"That is the good cause that summons every American to service. If you find faults with our country, make it a better one. If you are disappointed with the mistakes of government, join its ranks and work to correct them. I hope more Americans would consider enlisting in our Armed Forces. I hope more would consider running for public office or working in federal, state and local governments. But there are many public causes where your service can make our country a stronger, better one than we inherited. Wherever there is a hungry child, a great cause exists. Where there is an illiterate adult, a great cause exists. Wherever there are people who are denied the basic rights of Man, a great cause exists. Wherever there is suffering, a great cause exists."

Unfortunately, this is not the John McCain we saw through much of the general election campaign.

I never thought McCain had more than a 40% chance of beating Obama, and I told his campaign leadership that. But the siren call of victory and power can compel campaigns to make moves that they might not otherwise make.

Now we move forward with the avatar of the new, President-elect Barack Hussein Obama, while we hopefully hang on to the best of the old.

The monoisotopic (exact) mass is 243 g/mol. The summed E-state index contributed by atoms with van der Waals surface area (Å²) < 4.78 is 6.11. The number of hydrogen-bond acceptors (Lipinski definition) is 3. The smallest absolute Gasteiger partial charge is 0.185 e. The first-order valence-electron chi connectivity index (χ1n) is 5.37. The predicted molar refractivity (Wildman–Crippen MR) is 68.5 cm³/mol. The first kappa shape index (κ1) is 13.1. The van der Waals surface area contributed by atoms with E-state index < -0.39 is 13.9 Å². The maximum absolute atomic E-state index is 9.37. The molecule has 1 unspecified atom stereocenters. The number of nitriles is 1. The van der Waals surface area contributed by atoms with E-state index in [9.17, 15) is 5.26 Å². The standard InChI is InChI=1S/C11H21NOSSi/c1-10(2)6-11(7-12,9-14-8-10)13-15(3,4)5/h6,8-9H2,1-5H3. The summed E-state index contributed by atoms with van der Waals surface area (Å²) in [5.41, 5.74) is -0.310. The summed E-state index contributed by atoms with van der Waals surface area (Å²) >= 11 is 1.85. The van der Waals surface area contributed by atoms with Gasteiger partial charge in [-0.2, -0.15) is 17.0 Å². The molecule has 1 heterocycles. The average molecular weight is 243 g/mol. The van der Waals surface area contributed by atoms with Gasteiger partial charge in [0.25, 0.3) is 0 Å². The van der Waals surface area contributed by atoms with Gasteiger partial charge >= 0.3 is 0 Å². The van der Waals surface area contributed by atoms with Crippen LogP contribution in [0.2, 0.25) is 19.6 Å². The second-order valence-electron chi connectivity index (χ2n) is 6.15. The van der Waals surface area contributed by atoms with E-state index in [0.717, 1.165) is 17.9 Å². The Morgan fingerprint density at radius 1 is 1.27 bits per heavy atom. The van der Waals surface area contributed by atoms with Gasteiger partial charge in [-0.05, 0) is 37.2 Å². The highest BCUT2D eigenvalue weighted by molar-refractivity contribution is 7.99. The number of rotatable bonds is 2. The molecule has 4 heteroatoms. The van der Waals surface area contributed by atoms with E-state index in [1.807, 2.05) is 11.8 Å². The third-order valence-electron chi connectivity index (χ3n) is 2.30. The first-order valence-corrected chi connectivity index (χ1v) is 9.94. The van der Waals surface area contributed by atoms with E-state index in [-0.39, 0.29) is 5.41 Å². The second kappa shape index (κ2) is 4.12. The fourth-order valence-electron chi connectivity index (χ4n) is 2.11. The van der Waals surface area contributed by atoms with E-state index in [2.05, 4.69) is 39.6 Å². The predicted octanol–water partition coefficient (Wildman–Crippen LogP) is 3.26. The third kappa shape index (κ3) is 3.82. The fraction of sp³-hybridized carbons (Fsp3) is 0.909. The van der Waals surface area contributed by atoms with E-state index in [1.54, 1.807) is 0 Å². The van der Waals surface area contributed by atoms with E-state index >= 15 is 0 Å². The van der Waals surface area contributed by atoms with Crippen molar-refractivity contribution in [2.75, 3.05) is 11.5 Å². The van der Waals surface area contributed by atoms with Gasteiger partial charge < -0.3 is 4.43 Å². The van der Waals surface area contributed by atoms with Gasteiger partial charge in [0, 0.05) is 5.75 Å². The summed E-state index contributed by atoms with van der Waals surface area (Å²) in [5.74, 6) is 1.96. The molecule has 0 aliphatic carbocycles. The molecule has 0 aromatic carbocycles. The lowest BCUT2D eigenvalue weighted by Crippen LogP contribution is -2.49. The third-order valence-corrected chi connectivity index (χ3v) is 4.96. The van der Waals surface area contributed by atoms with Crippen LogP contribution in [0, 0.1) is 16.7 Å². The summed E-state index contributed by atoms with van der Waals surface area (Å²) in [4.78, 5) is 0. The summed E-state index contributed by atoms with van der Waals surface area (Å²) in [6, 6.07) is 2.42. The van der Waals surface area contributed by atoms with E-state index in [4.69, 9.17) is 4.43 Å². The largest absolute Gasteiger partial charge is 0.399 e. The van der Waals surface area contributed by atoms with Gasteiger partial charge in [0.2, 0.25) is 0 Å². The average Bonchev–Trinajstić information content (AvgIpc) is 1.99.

Barack Obama speaks before 100,000 people Monday night in Manassas, Virginia, site of the first major land battle of the American Civil War. The Confederacy won that one.

It's been a very long campaign, beginning two years ago with the dramatic Democratic victories in the 2006 congressional elections and the plunge in popularity of the the Bush/Cheney Administration. Now what may be even more interesting has begun.

It was about 22 months ago that I decided I had better check out this fellow Barack Hussein Obama. I'd seen him give a great speech keynoting the 2004 Democratic national convention. I had his latest book which was sitting in a pile. But there's more to running for president than being a great speaker and a fine writer.

So I traveled to several cities to scout Obama at his appearances, meet him, spend time in the vicinity, and study it all. He was pretty tentative at first. I filmed him bombing in a candidate forum in Las Vegas. But the thing was, he kept improving. He had a strong and very smart campaign organization. He had policies in the center-left groove where most of the country lives today. In other words, he had what it took to win the presidency.

Now we'll see if he has what it takes to be the president. I expect him to be very good indeed.